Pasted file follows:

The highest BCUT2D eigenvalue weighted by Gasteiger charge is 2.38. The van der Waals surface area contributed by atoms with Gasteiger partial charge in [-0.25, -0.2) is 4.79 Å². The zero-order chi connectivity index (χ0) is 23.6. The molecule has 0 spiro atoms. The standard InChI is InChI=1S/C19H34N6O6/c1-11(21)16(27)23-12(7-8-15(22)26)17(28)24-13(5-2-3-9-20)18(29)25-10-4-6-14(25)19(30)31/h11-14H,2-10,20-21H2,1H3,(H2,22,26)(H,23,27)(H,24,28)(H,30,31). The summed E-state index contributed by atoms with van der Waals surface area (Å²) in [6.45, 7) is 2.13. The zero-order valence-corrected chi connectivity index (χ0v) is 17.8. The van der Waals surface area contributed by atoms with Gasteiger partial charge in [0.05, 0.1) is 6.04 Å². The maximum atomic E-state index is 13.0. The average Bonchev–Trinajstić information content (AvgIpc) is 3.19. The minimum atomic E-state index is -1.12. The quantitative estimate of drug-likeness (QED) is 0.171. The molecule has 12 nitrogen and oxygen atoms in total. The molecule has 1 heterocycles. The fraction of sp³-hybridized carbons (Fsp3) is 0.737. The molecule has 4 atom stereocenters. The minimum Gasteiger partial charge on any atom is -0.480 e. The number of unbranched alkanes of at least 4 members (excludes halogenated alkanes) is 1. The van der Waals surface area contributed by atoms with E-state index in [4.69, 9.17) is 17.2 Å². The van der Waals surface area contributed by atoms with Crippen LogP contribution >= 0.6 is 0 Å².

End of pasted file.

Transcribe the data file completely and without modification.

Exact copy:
The highest BCUT2D eigenvalue weighted by Gasteiger charge is 2.38. The van der Waals surface area contributed by atoms with Gasteiger partial charge in [-0.25, -0.2) is 4.79 Å². The zero-order chi connectivity index (χ0) is 23.6. The molecule has 0 spiro atoms. The standard InChI is InChI=1S/C19H34N6O6/c1-11(21)16(27)23-12(7-8-15(22)26)17(28)24-13(5-2-3-9-20)18(29)25-10-4-6-14(25)19(30)31/h11-14H,2-10,20-21H2,1H3,(H2,22,26)(H,23,27)(H,24,28)(H,30,31). The summed E-state index contributed by atoms with van der Waals surface area (Å²) in [6.45, 7) is 2.13. The zero-order valence-corrected chi connectivity index (χ0v) is 17.8. The van der Waals surface area contributed by atoms with Gasteiger partial charge in [0.05, 0.1) is 6.04 Å². The maximum atomic E-state index is 13.0. The average Bonchev–Trinajstić information content (AvgIpc) is 3.19. The minimum atomic E-state index is -1.12. The quantitative estimate of drug-likeness (QED) is 0.171. The molecule has 12 nitrogen and oxygen atoms in total. The molecule has 1 heterocycles. The fraction of sp³-hybridized carbons (Fsp3) is 0.737. The molecule has 4 atom stereocenters. The minimum Gasteiger partial charge on any atom is -0.480 e. The number of unbranched alkanes of at least 4 members (excludes halogenated alkanes) is 1. The van der Waals surface area contributed by atoms with E-state index in [4.69, 9.17) is 17.2 Å². The van der Waals surface area contributed by atoms with Crippen LogP contribution >= 0.6 is 0 Å².